Poland's one small step toward democracy is too small for some
A Polish Parliament elected in the pre-Solidarity period has just extended its own term, putting off already overdue elections until at least the end of the year.
Since past elections of Parliament have been held in March, that could mean postponement for a full year.
There were no votes against the measure. But there was criticism from Roman Catholic and independent allies in the ruling Communist Party's coalition, and even from deputies in the party.
Their objections reflected a widespread disappointment among moderates, who believe that only genuine democratization of the electoral process can bring public support to the authorities' economic recovery program.
The Parliament did vote, however, for a measure that calls for two candidates to run for each council seat in local government elections this spring. (This new procedure was due two years ago but was called off because of martial law.)
This step, voted on Feb. 13 along with the extension of Parliament's term, is unusual but it does not allow for open, independent nomination. Rather it gives a controlling role to the the so-called Patriotic Movement for National Rebirth (PRON).
PRON was created by the ruling party following the lifting of martial law, and is dominated by the party. In effect, its powers in public affairs (including elections) are little different from those wielded by the old Front of National Unity of the regime discredited in 1980.
Still more serious is the disenchantment caused by the Parliament's decision to extend its life as a national body. Even some of its pro-communist supporters admit Parliament is jaded and unrepresentative of the streams in public feeling born in the Solidarity era.
It was elected in March 1980 under the aegis of former party chief, Edward Gierek, and his prime minister, Piotr Jaroszewicz. Both were subsequently stripped even of party membership, and this month's parliamentary session approved an investigating committee's proposal to bring Jaroszewicz before the Tribunal of State set up to adjudge constitutional responsibility for the economic mismanagement of the Gierek period.
(Gierek himself, as party chief, held no state position and so was earlier exonerated from direct culpability.)
The party's so-called ''renewal'' congress of July 1981 made a clean sweep of most of the top leaders ruling before the rise of Solidarity in August 1980. Multiple changes in Parliament followed.
But Parliament, although elected on the old artificial basis - a single list of candidates selected by the party - remained virtually untouched.
''Since August 1980, the Gierek-Jaroszewicz regime has lived on in this Parliament,'' said an independent member recently. ''That has to be altered if public opinion is to be won.''
The likelihood of that happening is questionable, however, even though parliamentary elections are a year away and though, presumably, there still would be time for a more liberal rendering of the new election rules.
But the possibility is not altogether excluded. Gen. Wojciech Jaruzelski recently brushed off the latest conservative challenge to his ''moderate'' leadership. He also said that democratization of the election system can only go as far as the ''real situation'' in Poland allows.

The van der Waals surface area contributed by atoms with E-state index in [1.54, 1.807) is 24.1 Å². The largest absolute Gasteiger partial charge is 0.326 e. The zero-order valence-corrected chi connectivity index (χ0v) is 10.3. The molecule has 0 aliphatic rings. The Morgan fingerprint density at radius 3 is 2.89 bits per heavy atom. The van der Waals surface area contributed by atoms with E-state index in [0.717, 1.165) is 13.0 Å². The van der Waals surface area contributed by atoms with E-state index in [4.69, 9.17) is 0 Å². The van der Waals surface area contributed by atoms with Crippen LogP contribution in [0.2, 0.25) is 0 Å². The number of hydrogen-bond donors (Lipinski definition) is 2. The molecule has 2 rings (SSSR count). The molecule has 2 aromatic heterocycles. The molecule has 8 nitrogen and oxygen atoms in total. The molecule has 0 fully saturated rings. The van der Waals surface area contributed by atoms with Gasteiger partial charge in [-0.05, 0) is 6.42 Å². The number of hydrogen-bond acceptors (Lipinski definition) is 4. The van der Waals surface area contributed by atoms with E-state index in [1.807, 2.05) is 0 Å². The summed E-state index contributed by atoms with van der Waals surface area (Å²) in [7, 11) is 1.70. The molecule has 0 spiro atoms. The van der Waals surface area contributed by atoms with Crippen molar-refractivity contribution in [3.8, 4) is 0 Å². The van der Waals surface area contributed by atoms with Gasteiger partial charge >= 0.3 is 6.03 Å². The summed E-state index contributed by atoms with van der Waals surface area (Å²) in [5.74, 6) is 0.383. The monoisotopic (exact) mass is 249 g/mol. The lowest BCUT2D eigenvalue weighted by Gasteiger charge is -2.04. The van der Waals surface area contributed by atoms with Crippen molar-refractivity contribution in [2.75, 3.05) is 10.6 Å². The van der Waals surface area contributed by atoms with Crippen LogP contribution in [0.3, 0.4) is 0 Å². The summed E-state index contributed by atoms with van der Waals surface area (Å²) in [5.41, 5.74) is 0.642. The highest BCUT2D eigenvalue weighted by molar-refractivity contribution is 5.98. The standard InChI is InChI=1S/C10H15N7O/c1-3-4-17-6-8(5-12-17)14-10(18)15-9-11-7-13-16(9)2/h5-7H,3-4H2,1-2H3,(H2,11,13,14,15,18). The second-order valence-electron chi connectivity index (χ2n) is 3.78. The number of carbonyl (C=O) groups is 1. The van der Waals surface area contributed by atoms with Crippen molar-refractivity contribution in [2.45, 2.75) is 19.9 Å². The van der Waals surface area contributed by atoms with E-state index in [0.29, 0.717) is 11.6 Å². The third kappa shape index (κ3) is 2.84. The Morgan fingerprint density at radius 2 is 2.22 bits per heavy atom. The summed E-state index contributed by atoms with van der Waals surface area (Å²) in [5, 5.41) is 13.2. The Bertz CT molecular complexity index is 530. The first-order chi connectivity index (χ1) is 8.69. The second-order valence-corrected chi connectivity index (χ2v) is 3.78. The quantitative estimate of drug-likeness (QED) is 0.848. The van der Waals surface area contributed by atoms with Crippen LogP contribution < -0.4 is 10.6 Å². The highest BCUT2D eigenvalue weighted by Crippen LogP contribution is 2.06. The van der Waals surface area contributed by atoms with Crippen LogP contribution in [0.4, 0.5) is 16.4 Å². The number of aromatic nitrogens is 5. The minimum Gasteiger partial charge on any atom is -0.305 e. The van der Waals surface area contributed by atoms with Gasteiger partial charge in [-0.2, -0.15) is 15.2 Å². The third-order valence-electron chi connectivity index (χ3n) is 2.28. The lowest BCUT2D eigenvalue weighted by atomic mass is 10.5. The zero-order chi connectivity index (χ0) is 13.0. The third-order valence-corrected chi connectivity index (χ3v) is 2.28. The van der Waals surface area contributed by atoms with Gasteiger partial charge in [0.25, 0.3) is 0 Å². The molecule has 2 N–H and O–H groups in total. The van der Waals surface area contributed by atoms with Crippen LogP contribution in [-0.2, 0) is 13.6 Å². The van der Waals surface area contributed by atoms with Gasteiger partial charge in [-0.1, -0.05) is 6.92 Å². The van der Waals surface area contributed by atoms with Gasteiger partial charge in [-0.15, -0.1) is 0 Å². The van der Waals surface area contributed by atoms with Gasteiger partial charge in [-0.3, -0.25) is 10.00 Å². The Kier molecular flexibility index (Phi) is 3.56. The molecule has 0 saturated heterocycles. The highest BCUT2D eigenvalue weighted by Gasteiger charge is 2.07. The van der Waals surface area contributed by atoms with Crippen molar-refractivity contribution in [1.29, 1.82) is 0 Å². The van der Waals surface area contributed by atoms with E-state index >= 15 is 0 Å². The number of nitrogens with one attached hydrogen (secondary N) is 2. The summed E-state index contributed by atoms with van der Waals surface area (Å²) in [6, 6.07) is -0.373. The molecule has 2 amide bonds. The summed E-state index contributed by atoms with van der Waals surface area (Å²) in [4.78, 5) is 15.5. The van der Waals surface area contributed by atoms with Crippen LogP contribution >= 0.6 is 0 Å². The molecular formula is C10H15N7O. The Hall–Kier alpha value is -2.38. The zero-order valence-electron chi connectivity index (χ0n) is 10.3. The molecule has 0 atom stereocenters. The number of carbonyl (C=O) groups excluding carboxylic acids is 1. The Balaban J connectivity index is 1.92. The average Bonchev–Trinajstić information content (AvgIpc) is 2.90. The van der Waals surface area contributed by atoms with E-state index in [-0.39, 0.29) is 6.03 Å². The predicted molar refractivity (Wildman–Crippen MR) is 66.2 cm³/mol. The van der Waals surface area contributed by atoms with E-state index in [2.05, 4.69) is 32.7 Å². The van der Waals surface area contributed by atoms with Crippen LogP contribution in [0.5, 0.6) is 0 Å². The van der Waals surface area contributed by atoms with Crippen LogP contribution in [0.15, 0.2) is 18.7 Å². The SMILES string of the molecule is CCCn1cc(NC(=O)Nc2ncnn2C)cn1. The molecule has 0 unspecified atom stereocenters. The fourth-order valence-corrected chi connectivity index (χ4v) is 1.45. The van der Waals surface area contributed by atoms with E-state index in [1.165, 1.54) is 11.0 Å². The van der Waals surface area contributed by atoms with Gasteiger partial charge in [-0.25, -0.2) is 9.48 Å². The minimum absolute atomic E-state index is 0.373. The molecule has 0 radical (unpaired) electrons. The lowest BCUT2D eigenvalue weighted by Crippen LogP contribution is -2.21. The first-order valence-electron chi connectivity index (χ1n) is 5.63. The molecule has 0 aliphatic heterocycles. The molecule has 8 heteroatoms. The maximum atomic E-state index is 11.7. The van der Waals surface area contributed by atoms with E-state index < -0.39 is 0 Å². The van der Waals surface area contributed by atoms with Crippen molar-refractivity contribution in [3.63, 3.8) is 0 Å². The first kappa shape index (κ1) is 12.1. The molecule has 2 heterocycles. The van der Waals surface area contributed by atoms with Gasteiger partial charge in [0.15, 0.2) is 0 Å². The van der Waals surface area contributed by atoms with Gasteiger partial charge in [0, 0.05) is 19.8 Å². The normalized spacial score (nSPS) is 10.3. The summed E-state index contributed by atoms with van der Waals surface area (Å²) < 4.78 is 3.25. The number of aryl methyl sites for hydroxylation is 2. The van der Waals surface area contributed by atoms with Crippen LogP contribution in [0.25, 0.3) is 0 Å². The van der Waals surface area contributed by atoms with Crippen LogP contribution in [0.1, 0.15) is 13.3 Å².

Such statements serve as a reminder of what still is obvious: that the general continues to ''contain'' his hard-line critics, but that they have still to be reckoned with, especially if they were to gain encouragement from a more conservative trend in the Kremlin.
The general may see the coming local elections as a trial run which, he hopes , might give his regime greater credibility with the public. But they are to be conducted under rules having many of the weaknesses of the old system which ensured his predecessors a 90-plus percent of the party-regulated single list.
In the past, some people contrived a token negative vote against the least popular leaders by marking all but their names on the list, and so reducing those leaders' percentages. The same possibility can apply now. But advocates of greater democracy had hoped that, beside plurality of candidates, ballot papers would list nominees in strict alphabetical order regardless of party affliation (there are several parties beside the communist party).
Under the present system, candidates favored by the regime are listed first. Any unmarked ballots go automatically to the candidate at the top of the list.
Moreover, these advocates hoped that candidates might be chosen independently by ad hoc groups of citizens not necessarily enrolled in a party. Roman Catholics, for example, see this as essential to making a political reality of the understanding which General Jaruzelski and the Pope reportedly reached last year. The agreement, it is believed, was designed to replace or at least reduce present discrimination against the clergy and give them more opportunity to enter public affairs.
The greatest weakness of the procedures now adopted is that candidates for local councils may only be nominated by committees operating under PRON. At present, it looks like the same will apply to national elections.
One veteran parliamentary independent told the Monitor that his constituents recently requested him to stand again when the time comes. He told them he would , subject to being directly nominated by them, not by PRON. As things stand, however, PRON will have the say.
''After all it has been through, society expects something more,'' he said. ''If elections are to be run solely by PRON, people just won't vote. There could be a 50 percent abstention which would be a more serious blow to this government's credibility than anything else.''